With interest rates rising - marked notably by the 25 basis point hike in Fed funds last week - market participants are concerned about the impact on homeowners, especially as consumer debt has increased substantially through the last recession. There are mixed views on the issue. Some analysts have said that borrowers are going to be more adversely affected this time around, while others believe that the so-called fragility of the consumer is merely a myth.
In a recent report, UBS noted that many economists believe the recent period of low mortgage rates was unmistakably beneficial to homeowners. However, as rates rise, this becomes a short-lived benefit for many, as housing turnover accounts for roughly 6% to 8% CPR per year. With rising rates, it will be more expensive for existing homeowners to move for job relocation or other reasons, as they will have to give up a low rate to make the move. Furthermore, if rates rise sharply, this could have a significant impact on turnover rates.
"So while the fixed-rate borrower who is not planning to move reaps a benefit from his low-rate mortgage, the homeowner who wants or needs to move will give up that benefit as soon as the existing loan is paid off," analysts said. "For the past several years, falling rates have largely offset many of the costs associated with a move. Now, rising rates will not offset, but will add to moving costs."
In the report, researchers focused on the impact of rising rates on homeowners with ARMs or hybrids, although they did not discount the effect of rising rates on fixed-rate borrowers. Researchers concluded that, in contrast to previous periods, increases in the share of the ARM sector would not be followed by a quick return to lower rates in this cycle, analysts said. They add that rising rates will have a larger-than-usual impact on consumers. Both conclusions are based on several factors, and do not exclude the fact that mortgage debt and consumer installment debt is now at an all-time high. Furthermore, in the mortgage sector, the subprime market makes up a much larger portion compared to earlier years and HELOCs are at a record level and growing.
"The fact that we are going into a strong period of economic growth will mitigate some of the impact on consumer credit, but it seems unlikely to totally offset the effect of rising rates," wrote analysts.
In contrast to UBS, Morgan Stanley said that concerns about rising debt are "overblown" and that this is offset by refinancing and slower debt growth, as both have given lasting benefits to consumers.
In research, Morgan Stanley chief U.S. economist Richard Berner debunks myths about the American consumer, including the belief that the recent refinancing boom singlehandedly kept consumer spending afloat in the last two years and that the end to the refinancing boom will stop consumer spending.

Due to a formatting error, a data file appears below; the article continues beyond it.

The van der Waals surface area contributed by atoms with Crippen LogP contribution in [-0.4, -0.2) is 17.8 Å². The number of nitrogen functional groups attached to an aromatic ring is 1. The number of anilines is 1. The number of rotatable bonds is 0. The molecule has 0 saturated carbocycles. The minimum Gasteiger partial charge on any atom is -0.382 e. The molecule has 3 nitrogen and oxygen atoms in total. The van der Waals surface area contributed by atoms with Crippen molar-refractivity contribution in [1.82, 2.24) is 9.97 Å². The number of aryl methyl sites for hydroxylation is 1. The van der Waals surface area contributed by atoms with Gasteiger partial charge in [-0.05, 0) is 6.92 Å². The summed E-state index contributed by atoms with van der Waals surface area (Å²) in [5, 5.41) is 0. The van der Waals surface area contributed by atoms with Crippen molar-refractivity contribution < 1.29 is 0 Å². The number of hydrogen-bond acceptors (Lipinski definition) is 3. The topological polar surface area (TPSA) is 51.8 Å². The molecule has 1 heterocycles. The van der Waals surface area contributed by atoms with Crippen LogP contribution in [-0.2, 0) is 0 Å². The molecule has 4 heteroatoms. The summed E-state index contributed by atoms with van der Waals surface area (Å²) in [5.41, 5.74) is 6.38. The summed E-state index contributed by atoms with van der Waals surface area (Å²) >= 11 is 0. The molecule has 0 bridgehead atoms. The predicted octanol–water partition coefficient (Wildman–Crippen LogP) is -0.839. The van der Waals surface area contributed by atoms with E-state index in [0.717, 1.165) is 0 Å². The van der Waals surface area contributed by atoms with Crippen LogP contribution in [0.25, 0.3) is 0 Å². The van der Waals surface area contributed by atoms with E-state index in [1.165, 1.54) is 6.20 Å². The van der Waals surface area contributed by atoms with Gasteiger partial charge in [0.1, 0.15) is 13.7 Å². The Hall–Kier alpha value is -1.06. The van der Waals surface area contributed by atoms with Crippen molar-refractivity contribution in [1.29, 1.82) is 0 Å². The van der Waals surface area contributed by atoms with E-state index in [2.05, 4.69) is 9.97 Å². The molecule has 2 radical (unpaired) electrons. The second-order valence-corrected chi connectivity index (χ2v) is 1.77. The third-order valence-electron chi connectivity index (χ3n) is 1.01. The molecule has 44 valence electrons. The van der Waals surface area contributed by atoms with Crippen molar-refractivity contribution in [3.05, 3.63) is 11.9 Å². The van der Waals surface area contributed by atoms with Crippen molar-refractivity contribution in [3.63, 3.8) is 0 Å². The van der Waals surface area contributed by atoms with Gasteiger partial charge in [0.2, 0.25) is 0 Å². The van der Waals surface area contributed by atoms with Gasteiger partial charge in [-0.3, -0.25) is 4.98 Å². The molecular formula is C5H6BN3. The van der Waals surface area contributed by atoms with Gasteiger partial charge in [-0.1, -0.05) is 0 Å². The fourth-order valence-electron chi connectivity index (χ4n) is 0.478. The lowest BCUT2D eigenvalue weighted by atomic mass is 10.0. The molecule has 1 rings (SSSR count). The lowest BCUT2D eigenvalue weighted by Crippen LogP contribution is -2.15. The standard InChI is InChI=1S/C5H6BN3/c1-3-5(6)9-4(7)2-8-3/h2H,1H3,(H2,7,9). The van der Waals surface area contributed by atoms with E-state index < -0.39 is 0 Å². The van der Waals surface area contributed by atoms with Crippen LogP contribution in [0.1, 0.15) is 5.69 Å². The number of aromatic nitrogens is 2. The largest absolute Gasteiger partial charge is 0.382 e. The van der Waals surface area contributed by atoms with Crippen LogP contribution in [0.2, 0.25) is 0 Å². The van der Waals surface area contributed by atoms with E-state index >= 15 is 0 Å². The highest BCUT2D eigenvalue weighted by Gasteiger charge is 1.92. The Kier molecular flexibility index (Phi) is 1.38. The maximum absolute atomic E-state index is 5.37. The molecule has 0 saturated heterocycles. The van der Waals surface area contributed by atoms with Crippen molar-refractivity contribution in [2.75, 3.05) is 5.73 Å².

Berner believes the impact of refinancing is ongoing. "Most consumers have locked in rates on fixed-rate, tax-deductible mortgage credit, substituting the proceeds from cash-out' refis for high-cost debt in order to reduce debt service," wrote Berner. He added that mortgage refinancings benefited consumers by reducing mortgage interest payments by $20 billion last year. Aside from this trend, about one-third of cash-out proceeds were used to pay down high-cost non-mortgage debt with lower-cost mortgage debt. Berner estimates that these paydowns netted consumers after-tax interest savings of $10 billion last year.
He also addressed issues of the so-called housing bubble, shrinking homeowners' equity and the squeeze resulting from rising interest rates. He mentioned that home prices would probably decelerate to a 2% to 4% pace in the coming 18 months with rising interest rates. This probably means that "home prices will rust rather than bust," Berner said. In terms of dwindling equity, the drop in equity is mainly due to the surge in homeownership by young, new homeowners, who probably have little equity in the homes they just purchased. He also said that while higher interest rates will "clobber" borrowers who are heavily in debt, most borrowers have locked in low-cost, fixed-rate mortgage financing.
Projections for the year
Despite rising interest rates, housing numbers are expected to remain robust. In fact, Fitch Ratings has revised its projection upward of total housing starts, at 1.89 million units this year. The single-family component of it, the largest part, is expected to reach 1.54 million, rising from 1.50 million last year. This constitutes a 2.6% increase.
"Even with the adjustment upward, I think it's a conservative forecast for the year because business has been so strong, and it seems quite unlikely that demand would fall off enough so that the year doesn't show some improvement," said Robert Curran, senior director at Fitch. He cited May numbers in which total housing starts were up 12.5% and single-family starts were up by 17.5%.
If rates were to continue to rise moderately, resulting in a rate increase of 1.5%, Curran expects a 4% to 5% drop in housing starts in 2005.This is still a fairly healthy statistic based on the standards of the last two to three years or even in a broader context, Curran said. "This decline would occur because people will be priced out of the market," he added. "However, I view this as a kind of a worst-case scenario for 2005." The companies' credit metrics are probably going to be maintained through this year and into the next, Curran noted.
In contrast to previous cycles, today's homebuilders usually have unsecured debt, a combination of revolving credit facilities and public long-term debt - which is much less expensive - making them less vulnerable to the movement of rates. He noted that the top 10 public homebuilders have almost 20% of the market.
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